It’s Virgo Season! Discover gorgeous sapphire gemstone jewelry in this birthstone’s many hues.
Discover 15 intriguing facts about September’s stunning birthstone:
Sapphires have been treasured as some of the most precious gemstones for thousands of years. Popular in ancient Roman, ancient Persia, and throughout the Middle Ages.
When you think of sapphires, you probably think of a rich blue color, but sapphires actually come in almost every color of the rainbow—including pink, peach, orange, yellow, green, teal, and purple. Red sapphires are better known as rubies (both are varieties of the mineral corundum).
Sapphires get their colors from trace elements in the mineral corundum. Classic blue sapphires contain iron and titanium, and trace elements of chromium can turn corundum pink, while more chromium turns it into a ruby.
The rarest type of sapphire is a pinkish orange variety called padparadscha, a name that comes from the Sinhalese word for lotus flower. Traditionally from Sri Lanka, these gemstones are sifted from Sri Lankan rivers.
The word sapphire is derived from the Latin and Greek words for “blue”: sapphirus and sappheiros, which may have originally referred to another type of blue stone called Lapis Lazuli.
Sapphires are among the most durable naturally occurring elements in the world. Gemstones are rated on their ability to withstand scratching based on a system called the Mohs Scale of Hardness, and sapphires score a 9 out of 10. The only natural item that can scratch a sapphire is a diamond, which has a 10 on the Mohs Scale. The durability of sapphires makes them an excellent choice for engagement rings and other jewelry you plan to wear every day.
Because of its hardness, sapphire also has industrial uses. The Apple Watch Series 3 features lab-created sapphire crystal in its screen to make it more scratch resistant, as do several Swiss watch companies.
Sapphires are found in many places throughout the world, including Australia, Tanzania, Thailand, Cambodia, Malawi, Madagascar, Sri Lanka, the United States, and more.
Throughout history various cultures have attributed mystical powers to sapphires, including heavenly powers, truth, innocence, peace, and good health. In ancient times it was believed that sapphires protected their wearers from evil. Because of the blue color, which they associated with the heavens, Europeans in the Middle Ages believed that sapphires cured eye diseases and preserved chastity, along with providing other heavenly blessings. Sapphires have also been used to symbolize nobility and faithfulness.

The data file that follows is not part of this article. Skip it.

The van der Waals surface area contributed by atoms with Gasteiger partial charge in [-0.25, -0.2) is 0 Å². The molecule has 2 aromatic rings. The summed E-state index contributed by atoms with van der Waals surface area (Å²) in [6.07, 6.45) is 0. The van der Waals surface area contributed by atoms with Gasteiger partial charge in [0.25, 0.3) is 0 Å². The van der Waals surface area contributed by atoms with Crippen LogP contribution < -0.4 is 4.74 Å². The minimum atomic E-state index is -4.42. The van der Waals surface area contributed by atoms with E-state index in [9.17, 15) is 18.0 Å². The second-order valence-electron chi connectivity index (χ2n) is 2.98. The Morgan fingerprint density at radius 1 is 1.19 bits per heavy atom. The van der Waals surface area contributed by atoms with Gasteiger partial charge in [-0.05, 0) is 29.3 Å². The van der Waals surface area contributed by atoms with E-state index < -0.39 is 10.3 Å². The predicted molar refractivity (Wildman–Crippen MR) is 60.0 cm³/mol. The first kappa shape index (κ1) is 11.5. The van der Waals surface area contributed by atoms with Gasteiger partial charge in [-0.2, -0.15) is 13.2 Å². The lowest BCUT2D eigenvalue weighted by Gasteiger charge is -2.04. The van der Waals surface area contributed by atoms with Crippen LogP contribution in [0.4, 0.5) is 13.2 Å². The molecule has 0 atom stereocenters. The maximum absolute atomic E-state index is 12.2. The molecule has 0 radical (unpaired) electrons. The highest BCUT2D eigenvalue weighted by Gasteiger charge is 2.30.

Deep blue sapphires have long been associated with royalty (which likely contributed to the naming of the color “royal blue”). Royal blue sapphires were often worn by medieval kings, some of whom believed that the gemstones would protect them from their enemies.
French Emperor Napoleon Bonaparte gave to his beloved wife Josephine a two stone sapphire and diamond engagement ring in 1796. The ring, which sold at auction for close to a million dollars in 2013, features a pear-shaped sapphire next to a pear-shaped diamond facing opposite directions, on a simple gold band.
The most famous royal sapphire today is the engagement ring given by England’s Prince Charles to Lady Diana Spencer in 1981, and now worn by Princess Catherine. It features an 12-carat oval blue sapphire surrounded by diamonds.
Sapphire engagement rings certainly aren’t only for royals. Before the twentieth century, blue sapphires were the favored gemstones for engagement rings. Sapphires were quite popular in Victorian engagement rings, when they were often surrounded by smaller diamonds to create floral designs.
Many people are surprised to find that sapphires can exhibit a phenomenon called the “star effect,” or asterism. This occurs when inclusions create a star pattern of rays on the surface of a dome-like cabochon-cut sapphire, often called a “star sapphire.”
Perhaps the most intriguing type of sapphire is the “color change” variety. These gemstones exhibit different colors depending on the lighting, subtly shifting from blue in daylight to bluish-purple in incandescent light.